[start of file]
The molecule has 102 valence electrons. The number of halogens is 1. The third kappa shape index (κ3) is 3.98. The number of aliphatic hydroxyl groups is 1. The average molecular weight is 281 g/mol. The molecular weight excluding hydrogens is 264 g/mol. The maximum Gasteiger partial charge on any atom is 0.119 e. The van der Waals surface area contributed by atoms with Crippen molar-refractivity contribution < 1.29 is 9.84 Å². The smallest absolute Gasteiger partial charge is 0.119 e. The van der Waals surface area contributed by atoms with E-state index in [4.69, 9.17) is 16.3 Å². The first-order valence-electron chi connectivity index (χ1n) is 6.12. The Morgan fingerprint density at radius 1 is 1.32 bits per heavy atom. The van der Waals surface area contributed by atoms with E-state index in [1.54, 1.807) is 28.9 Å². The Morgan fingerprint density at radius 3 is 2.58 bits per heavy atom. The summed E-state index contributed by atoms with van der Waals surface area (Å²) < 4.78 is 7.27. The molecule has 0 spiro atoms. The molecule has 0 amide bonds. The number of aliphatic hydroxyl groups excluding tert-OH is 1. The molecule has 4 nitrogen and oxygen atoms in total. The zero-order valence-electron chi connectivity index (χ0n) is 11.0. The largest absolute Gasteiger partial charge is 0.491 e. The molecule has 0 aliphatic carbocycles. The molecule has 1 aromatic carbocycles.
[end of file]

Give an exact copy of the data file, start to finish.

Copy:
The molecule has 102 valence electrons. The number of halogens is 1. The third kappa shape index (κ3) is 3.98. The number of aliphatic hydroxyl groups is 1. The average molecular weight is 281 g/mol. The molecular weight excluding hydrogens is 264 g/mol. The maximum Gasteiger partial charge on any atom is 0.119 e. The van der Waals surface area contributed by atoms with Crippen molar-refractivity contribution < 1.29 is 9.84 Å². The smallest absolute Gasteiger partial charge is 0.119 e. The van der Waals surface area contributed by atoms with E-state index in [4.69, 9.17) is 16.3 Å². The first-order valence-electron chi connectivity index (χ1n) is 6.12. The Morgan fingerprint density at radius 1 is 1.32 bits per heavy atom. The van der Waals surface area contributed by atoms with E-state index in [1.54, 1.807) is 28.9 Å². The Morgan fingerprint density at radius 3 is 2.58 bits per heavy atom. The summed E-state index contributed by atoms with van der Waals surface area (Å²) < 4.78 is 7.27. The molecule has 0 spiro atoms. The molecule has 0 amide bonds. The number of aliphatic hydroxyl groups excluding tert-OH is 1. The molecule has 4 nitrogen and oxygen atoms in total. The zero-order valence-electron chi connectivity index (χ0n) is 11.0. The largest absolute Gasteiger partial charge is 0.491 e. The molecule has 0 aliphatic carbocycles. The molecule has 1 aromatic carbocycles.